Mike Morrell, Managing Director, JAZZMATRIX, discusses how the IoT empowers users to exercise their democratic rights
When embarking upon a national registration program in African countries there are several challenges that must be overcome: electricity is a luxury, identification of people out in the field, theft of laptops and the fuel that is used in generators to power the mobile devices, and the logistics of distributing registration kits in difficult to reach terrain, to name but a few.
At JAZZMATRIX, we’re committed to producing a fully integrated and field tested system providing voter registration in remote locations overcoming these challenges, and today at Microsoft’s Internet of Your Things event I was pleased to present Genie ID; a low-power, solar powered device running over 3G networks that captures biometric data such as signatures, fingerprints and photos.
We’ve seen first-hand the profound impact technological advances, such as those happening today with the Internet of Things, are having on African Governments and their people. Previously, Polaroid ID solutions were the most popular choice for Governments conducting registrations, but connected devices have taken programs to the next level.
The Genie ID is a core component of our voter registration solution, and is the only end-to-end custom purpose built biometric registration device on the market. Each component, such as document scanners, cameras, and displays – and potentially in the future facial recognition software – is custom designed to make for the seamless mass production of units. Running Genie ID on Windows Embedded prevents the operator from using the device for personal use, making it less attractive to thieves compared to regular laptops, while it also stops any data from being deleted or the system being altered.
The security features of Windows Embedded were one, but not the only reason why we selected the technology for Genie ID. It allows us to design our custom user interface and use our proprietary database, which ensures the device is simple and effective to use. Furthermore, Genie ID delivers a price advantage, supports all our customised hardware drivers, and we’ve received unbelievable support from Microsoft’s technical engineering division in the configuration of the software into the embedded license.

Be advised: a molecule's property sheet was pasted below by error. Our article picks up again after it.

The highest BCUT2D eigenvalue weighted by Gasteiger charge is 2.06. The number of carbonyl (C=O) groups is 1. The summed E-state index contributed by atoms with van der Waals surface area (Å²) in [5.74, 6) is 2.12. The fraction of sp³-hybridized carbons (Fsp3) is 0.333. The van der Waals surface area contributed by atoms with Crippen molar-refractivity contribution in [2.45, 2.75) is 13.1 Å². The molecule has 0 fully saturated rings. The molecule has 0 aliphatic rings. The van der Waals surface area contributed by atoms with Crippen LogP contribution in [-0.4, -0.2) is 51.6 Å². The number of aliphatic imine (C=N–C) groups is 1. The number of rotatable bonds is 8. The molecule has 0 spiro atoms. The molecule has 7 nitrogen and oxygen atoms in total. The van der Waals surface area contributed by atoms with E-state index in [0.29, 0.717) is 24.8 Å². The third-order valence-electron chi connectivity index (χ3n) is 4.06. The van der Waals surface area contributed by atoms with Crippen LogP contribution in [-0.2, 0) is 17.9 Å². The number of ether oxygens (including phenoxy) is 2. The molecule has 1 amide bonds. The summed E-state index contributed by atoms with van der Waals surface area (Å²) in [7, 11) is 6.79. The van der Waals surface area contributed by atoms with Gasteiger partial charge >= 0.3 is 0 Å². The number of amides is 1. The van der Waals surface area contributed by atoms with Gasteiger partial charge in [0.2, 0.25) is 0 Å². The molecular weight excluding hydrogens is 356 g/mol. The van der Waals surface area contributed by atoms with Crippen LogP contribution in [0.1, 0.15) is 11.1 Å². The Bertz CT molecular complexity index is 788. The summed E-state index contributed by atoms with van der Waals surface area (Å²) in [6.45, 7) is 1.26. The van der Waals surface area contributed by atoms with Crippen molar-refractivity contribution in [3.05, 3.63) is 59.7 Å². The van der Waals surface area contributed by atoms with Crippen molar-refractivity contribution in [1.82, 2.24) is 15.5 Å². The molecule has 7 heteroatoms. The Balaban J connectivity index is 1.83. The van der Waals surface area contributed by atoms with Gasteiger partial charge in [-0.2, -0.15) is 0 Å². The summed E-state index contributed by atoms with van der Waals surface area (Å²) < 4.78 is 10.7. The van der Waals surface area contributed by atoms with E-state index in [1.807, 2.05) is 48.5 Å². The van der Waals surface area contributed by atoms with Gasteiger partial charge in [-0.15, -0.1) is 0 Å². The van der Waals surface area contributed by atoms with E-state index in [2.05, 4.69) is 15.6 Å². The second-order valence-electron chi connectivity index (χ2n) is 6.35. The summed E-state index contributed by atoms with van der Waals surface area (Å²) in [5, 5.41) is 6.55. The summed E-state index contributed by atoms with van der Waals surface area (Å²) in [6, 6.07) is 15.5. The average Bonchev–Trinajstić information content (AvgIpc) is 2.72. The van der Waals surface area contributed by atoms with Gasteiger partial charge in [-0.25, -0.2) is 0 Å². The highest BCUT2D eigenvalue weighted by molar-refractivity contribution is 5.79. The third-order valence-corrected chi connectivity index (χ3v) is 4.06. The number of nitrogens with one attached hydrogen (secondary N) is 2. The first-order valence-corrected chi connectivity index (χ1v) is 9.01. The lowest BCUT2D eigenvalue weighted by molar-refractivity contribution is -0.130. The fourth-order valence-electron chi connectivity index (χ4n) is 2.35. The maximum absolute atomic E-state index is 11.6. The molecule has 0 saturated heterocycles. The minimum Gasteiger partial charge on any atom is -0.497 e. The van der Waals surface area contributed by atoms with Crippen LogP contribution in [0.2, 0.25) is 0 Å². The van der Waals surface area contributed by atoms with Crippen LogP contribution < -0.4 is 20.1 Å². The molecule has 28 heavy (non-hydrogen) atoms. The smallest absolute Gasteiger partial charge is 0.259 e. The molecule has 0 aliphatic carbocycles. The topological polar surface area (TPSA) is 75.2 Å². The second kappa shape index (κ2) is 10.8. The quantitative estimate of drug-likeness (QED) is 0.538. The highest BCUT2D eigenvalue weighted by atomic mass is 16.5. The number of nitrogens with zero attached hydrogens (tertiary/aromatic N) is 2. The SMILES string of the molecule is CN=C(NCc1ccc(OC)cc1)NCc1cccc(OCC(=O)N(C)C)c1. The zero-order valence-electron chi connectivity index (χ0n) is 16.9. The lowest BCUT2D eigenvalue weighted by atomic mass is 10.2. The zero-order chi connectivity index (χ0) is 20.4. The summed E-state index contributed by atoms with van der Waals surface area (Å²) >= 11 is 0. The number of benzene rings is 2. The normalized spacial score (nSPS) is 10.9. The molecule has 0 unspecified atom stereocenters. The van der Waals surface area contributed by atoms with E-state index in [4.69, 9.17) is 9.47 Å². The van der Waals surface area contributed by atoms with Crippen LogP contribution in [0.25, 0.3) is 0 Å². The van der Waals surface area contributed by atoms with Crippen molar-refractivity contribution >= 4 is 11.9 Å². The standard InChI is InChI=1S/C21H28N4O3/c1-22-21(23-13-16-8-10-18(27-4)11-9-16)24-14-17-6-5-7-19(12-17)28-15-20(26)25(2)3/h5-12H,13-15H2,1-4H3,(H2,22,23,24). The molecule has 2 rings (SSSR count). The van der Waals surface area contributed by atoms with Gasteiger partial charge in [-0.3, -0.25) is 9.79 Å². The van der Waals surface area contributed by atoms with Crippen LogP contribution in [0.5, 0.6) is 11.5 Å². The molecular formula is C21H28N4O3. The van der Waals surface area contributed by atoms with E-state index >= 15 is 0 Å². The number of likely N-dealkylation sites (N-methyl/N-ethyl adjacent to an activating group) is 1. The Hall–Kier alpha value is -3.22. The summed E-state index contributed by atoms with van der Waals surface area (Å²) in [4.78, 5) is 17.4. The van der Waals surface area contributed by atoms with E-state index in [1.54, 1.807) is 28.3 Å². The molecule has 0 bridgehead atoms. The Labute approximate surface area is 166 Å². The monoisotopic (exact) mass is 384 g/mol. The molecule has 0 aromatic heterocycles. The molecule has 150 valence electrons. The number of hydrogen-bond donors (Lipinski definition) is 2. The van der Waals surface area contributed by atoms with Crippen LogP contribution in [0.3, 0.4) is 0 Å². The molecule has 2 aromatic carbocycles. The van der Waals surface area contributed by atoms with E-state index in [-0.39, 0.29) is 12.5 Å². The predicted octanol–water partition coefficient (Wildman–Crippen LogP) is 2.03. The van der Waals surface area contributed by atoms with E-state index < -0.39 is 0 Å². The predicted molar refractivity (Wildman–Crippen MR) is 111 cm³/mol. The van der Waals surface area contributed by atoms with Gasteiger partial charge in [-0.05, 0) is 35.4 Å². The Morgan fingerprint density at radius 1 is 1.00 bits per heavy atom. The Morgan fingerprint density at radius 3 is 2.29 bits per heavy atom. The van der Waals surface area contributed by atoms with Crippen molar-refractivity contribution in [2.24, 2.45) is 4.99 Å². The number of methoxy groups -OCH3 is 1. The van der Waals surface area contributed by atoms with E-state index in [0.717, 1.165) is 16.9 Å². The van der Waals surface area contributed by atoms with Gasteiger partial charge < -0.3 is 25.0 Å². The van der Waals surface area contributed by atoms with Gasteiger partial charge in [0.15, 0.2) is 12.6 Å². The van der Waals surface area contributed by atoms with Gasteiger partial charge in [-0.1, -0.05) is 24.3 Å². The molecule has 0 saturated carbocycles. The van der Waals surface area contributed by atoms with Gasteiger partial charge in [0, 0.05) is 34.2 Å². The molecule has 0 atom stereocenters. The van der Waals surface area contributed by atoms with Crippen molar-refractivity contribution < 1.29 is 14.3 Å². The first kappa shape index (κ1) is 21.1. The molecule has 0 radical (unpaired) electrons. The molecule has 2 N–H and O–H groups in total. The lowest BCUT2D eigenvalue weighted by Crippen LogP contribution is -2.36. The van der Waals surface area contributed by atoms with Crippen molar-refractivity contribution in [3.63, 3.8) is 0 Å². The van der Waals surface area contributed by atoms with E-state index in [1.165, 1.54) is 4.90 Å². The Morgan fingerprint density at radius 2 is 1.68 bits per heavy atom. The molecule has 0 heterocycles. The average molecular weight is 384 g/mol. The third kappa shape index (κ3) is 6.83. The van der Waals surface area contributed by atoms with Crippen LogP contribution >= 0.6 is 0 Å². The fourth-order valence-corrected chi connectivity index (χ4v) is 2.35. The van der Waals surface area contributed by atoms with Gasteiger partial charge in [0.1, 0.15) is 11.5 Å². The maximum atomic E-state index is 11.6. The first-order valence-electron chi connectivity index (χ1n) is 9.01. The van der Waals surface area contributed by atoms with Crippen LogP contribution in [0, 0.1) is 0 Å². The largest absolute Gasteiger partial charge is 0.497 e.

One African country in particular which is benefitting from using our end-to-end solutions is Malawi. In 2008, the country undertook a registration process using digital printers and our solar-powered technologies, which were able to give each registered citizen a voter ID card on the spot, which became their default ID card. The value this simple form of identification cannot be overstated, with it being accepted by local banks as proof of ID, empowering tens of thousands of Malawians to be granted bank loans aimed at purchasing property or setting up their own business.
As part of the program we trained local staff and provided them with the tools to handle any technical issues with the kits, who have since gone on to open their own businesses repairing TVs, mobile phones and other electronic equipment.
Such was the success of our initial rollout in 2008, we were asked to provide additional kits for similar registration drives in 2010 and 2013/14, the latter of which resulted in Malawi’s best registration numbers to date. As a result of the device’s success in Malawi we’ve many exciting opportunities in the pipeline across Africa.
When people talk about the Internet of Things, it’s easy to immediately think of the benefits a truly connected network delivers to businesses. However, it can – and is already – having a positive impact on developing nations as our offerings have shown. Such devices are empowering citizens to exercise their democratic right on voting day that could support changes in their countries rule, and which ensure that new governments who are voted in are truly the people’s choice.
Tags: IoT, Microsoft Australia Blog